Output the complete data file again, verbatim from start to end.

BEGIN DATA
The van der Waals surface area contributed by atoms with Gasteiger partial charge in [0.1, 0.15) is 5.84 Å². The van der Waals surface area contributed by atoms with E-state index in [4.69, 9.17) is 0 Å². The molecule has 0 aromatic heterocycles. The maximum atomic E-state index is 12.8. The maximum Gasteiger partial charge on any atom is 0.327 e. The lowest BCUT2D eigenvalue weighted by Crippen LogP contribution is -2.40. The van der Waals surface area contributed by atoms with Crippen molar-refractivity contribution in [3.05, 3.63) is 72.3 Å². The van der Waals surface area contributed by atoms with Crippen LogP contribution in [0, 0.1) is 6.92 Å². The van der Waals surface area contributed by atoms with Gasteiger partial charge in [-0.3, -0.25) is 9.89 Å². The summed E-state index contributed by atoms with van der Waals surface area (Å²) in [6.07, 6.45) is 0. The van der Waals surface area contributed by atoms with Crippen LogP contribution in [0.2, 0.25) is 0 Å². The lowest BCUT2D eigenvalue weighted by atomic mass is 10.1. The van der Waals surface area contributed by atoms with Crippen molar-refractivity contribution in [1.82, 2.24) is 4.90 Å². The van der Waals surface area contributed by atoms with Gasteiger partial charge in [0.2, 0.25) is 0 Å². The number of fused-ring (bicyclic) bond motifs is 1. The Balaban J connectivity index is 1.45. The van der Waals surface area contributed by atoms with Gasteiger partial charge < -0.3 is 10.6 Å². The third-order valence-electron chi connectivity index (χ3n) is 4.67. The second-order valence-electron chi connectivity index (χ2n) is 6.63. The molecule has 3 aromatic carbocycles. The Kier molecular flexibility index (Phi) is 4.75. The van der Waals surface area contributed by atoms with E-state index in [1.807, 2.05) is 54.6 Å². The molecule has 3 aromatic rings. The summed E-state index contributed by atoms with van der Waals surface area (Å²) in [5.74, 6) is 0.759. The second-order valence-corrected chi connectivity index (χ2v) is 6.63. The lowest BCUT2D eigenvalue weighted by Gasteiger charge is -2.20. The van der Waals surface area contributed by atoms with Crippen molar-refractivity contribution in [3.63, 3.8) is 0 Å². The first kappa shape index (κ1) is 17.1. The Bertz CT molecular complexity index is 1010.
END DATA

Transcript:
The van der Waals surface area contributed by atoms with Gasteiger partial charge in [0.1, 0.15) is 5.84 Å². The van der Waals surface area contributed by atoms with E-state index in [4.69, 9.17) is 0 Å². The molecule has 0 aromatic heterocycles. The maximum atomic E-state index is 12.8. The maximum Gasteiger partial charge on any atom is 0.327 e. The lowest BCUT2D eigenvalue weighted by Crippen LogP contribution is -2.40. The van der Waals surface area contributed by atoms with Crippen molar-refractivity contribution in [3.05, 3.63) is 72.3 Å². The van der Waals surface area contributed by atoms with Crippen LogP contribution in [0, 0.1) is 6.92 Å². The van der Waals surface area contributed by atoms with Gasteiger partial charge in [-0.3, -0.25) is 9.89 Å². The summed E-state index contributed by atoms with van der Waals surface area (Å²) in [6.07, 6.45) is 0. The van der Waals surface area contributed by atoms with Crippen LogP contribution in [0.2, 0.25) is 0 Å². The lowest BCUT2D eigenvalue weighted by atomic mass is 10.1. The van der Waals surface area contributed by atoms with Crippen molar-refractivity contribution in [1.82, 2.24) is 4.90 Å². The van der Waals surface area contributed by atoms with Gasteiger partial charge in [0.2, 0.25) is 0 Å². The number of fused-ring (bicyclic) bond motifs is 1. The Balaban J connectivity index is 1.45. The van der Waals surface area contributed by atoms with Gasteiger partial charge < -0.3 is 10.6 Å². The third-order valence-electron chi connectivity index (χ3n) is 4.67. The second-order valence-electron chi connectivity index (χ2n) is 6.63. The molecule has 3 aromatic carbocycles. The Kier molecular flexibility index (Phi) is 4.75. The van der Waals surface area contributed by atoms with E-state index in [1.807, 2.05) is 54.6 Å². The molecule has 3 aromatic rings. The summed E-state index contributed by atoms with van der Waals surface area (Å²) in [5.74, 6) is 0.759. The second-order valence-corrected chi connectivity index (χ2v) is 6.63. The lowest BCUT2D eigenvalue weighted by Gasteiger charge is -2.20. The van der Waals surface area contributed by atoms with Crippen molar-refractivity contribution in [3.63, 3.8) is 0 Å². The first kappa shape index (κ1) is 17.1. The Bertz CT molecular complexity index is 1010.